$5 dollars and a jug of rum was the price of naming rights when Grafton VT was renamed in 1791, the same year Vermont entered the Union. Samuel Spring was already selling spirits on the site where the Old Tavern now stands, but over time the enterprise added a hotel.
A popular stopover on the Boston-to-Montreal and Boston-to-Albany routes, Grafton Inn hosted the likes of Rudyard Kipling, Ralph Waldo Emerson, Oliver Wendell Holmes, and Henry David Thoreau.
Nowadays Winter visitors to Grafton, Vermont find history, community ties, and some of the USA’s most magical snow terrain.
Things To Do In Grafton VT
HIKE/NORDIC SKIING: Grafton Ponds Outdoor Center
Winter fun at Grafton Ponds Outdoor Center runs the gamut: FAT biking; dog sled rides; tubing on the 600-foot run; snowshoeing over 10K trails, even Wine & Cheese Snowshoe tours; plus cross-country skiing at one of Southern Vermont’s best Nordic areas.
Ski Magic Mountain Ski Area
Nothing but corduroy-packed powder lay ahead on a trail named, “Mystery.” My son and husband had ditched me in favor of double-black diamonds, and only the wind whispered in my ear as I leaned over the jumpoff onto the intermediate trail at Magic Mountain Ski Area in Londonberry, Vermont.
It was 2 o’clock, well into a bluebird day on a Winter weekend, but pristine snow belied the presence of skiers. It’s not unusual to have ski trails all to yourself, even in peak season. Skiing in New England isn’t like skiing in Park City and other Western mountains, but it’s a special experience too.
Reserve a sleigh ride from Friesians of Majesty, and glide through 650 acres of forests and snow meadows pulled by jet-black Friesian horses.
SHOP: Grafton Village Cheese
Buy cheese and specialty food items at Grafton Village Cheese, one of Grafton’s earliest businesses. Founded in 1892, in the days before refrigeration, local dairy farmers formed a cooperative to turn their surplus milk into cheese.
EAT/SHOP: Grafton Village Store
Grab a cup of coffee and check local flyers at Grafton Village Store where you can also stock up on staples and Vermont products.
VISIT: Grafton Nature Museum
Environmental education and the Fairy House Festival draws visitors to Grafton Nature Museum. Hands-on exhibits focus on the region’s plants, animals, and geology; outdoors, explore hiking trails and “the cave,” a historic rock structure created in the early 1900s.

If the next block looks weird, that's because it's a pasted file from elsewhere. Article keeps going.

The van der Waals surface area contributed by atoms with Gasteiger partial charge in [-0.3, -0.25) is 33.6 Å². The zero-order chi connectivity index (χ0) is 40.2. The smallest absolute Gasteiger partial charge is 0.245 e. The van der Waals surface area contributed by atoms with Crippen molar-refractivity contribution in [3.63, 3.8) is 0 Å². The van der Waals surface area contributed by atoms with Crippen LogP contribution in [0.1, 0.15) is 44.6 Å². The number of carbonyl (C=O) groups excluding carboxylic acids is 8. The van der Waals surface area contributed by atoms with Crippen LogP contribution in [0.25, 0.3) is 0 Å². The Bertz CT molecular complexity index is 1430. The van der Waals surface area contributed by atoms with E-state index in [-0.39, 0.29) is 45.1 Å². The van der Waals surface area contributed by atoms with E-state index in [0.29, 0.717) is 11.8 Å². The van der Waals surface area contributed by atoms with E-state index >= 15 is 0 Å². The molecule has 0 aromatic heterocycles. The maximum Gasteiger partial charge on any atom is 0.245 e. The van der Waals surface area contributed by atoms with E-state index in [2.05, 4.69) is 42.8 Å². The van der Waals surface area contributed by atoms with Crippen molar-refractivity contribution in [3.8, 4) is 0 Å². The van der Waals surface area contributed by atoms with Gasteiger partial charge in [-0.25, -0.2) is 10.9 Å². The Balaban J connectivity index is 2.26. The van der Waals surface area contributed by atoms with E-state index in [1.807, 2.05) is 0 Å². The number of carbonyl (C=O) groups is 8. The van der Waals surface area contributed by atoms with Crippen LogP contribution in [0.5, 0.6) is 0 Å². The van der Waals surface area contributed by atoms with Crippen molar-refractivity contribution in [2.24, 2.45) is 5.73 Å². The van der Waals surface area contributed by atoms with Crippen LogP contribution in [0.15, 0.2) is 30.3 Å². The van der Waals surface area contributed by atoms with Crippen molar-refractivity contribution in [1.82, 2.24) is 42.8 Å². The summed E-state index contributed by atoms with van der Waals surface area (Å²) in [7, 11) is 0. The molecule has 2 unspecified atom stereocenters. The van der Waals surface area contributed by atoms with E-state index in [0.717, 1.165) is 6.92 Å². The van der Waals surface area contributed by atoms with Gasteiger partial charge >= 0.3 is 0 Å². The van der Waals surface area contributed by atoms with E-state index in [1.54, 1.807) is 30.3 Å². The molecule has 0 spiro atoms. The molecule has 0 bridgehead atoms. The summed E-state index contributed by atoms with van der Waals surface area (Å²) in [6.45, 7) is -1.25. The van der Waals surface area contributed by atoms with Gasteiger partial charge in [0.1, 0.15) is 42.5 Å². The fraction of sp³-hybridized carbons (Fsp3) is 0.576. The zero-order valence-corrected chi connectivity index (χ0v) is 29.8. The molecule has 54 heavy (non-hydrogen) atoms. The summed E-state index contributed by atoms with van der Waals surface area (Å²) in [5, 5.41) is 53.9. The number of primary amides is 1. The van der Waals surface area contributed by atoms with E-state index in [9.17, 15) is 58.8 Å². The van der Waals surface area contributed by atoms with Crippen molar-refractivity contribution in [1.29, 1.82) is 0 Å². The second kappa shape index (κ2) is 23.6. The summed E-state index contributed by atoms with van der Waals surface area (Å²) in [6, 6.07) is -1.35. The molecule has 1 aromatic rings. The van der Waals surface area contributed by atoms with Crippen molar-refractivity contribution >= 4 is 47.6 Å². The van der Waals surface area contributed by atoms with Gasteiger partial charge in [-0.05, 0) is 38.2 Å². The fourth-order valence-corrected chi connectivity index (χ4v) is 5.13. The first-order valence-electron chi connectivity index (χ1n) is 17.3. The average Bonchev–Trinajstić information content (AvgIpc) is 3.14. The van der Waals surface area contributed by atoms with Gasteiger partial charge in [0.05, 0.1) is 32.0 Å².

SHOP/VISIT: Grafton Forge
Observe the ancient art of blacksmithing at Grafton Forge as practiced by master craftsman, Aaron Anderson. The shop houses a rotating exhibit of historic tools and artifacts; home and garden ironware is available for sale and also on display. (Note that it’s temporarily closed.)
During sugar season (mid-February through mid-April) stop by Plummer’s Sugar House to see sap turned to Vermont’s finest maple syrup. Gift shop is open 7 days a week year round, free tour of house with any purchase.
SHOP: Jason Ballard Designs
Housed in Grafton’s historic fire station, Jason Ballard’s woodworking studio carves out whimsical heirloom furniture. Open Monday-Saturday, by chance or by appointment. Phone: (802) 289-5123.
Where To Eat In Grafton VT
EAT/DRINK: Cosy up to one of two fireplaces in Phelps Barn Pub where the casual menu turns extraordinary: ambrosial Arugula Salad, grass-fed Vermont burgers topped with Grafton cheddar, plus Flatbread Fridays and Live Music Saturdays. Word to the wise, don’t miss the house-brewed 1801 Ale. (Tip: Get there early, the restaurant stops serving at 9pm.)
EAT: Surprisingly affordable farm-to-table fine dining at historic Old Tavern Restaurant served in period rooms at Grafton Inn. Full Vermont Country Breakfast, complementary to hotel guests, includes a very generous entree, as well as homemade muffins served and cream, served in fine pewter accompanied by decorative butter and fresh jam.
EAT/DRINK/NIGHTLIFE: On the top floor of Magic Mountain’s lodge, Black Line Tavern faces e ski and tubing trails (perfect for parents taking a break while kids play.) Hearty entrees–e.g. Chicken Pot Pie and Tuna Melt–and Friday Taco Bar, plus a laid back après-ski scene.
Grafton Vermont Hotels
Entering Grafton Inn is like stepping back in time at a very well-preserved historic museum where it’s OK to sit on the furniture. Small-scale rooms, as was typical of early 19th-century architecture, feature-rich blue wall paneling, leather-bound books, and gilt-trimmed portraits.
Run by the Windham Foundation, committed to preserving and promoting Vermont’s rural communities, the Grafton Inn is a great example of a historic inn that doesn’t skimp on modern comforts.
Grafton Inn offers guest rooms in the Main Tavern, as well as in multiple annex buildings spread about town. Our room, a Village Room with 2 double beds, was housed on the second floor in the Woodard House (circa 1874.)
The upstairs housed two rooms with 1-2 more rooms on the ground level; common areas included a full kitchen, dining room, and TV/living room.
The guest room itself was very spacious, while an entrance alcove provided space to store luggage out of sight. The beds were comfy, with fluffy comforters and better-quality linens. Extra pillows and blankets were stored in a closet.
The bathroom, adorned with a cheery colonial print wallpaper and country lace curtains, was more than adequate, while the stash of free toiletries was both eco-friendly and pleasant-smelling.
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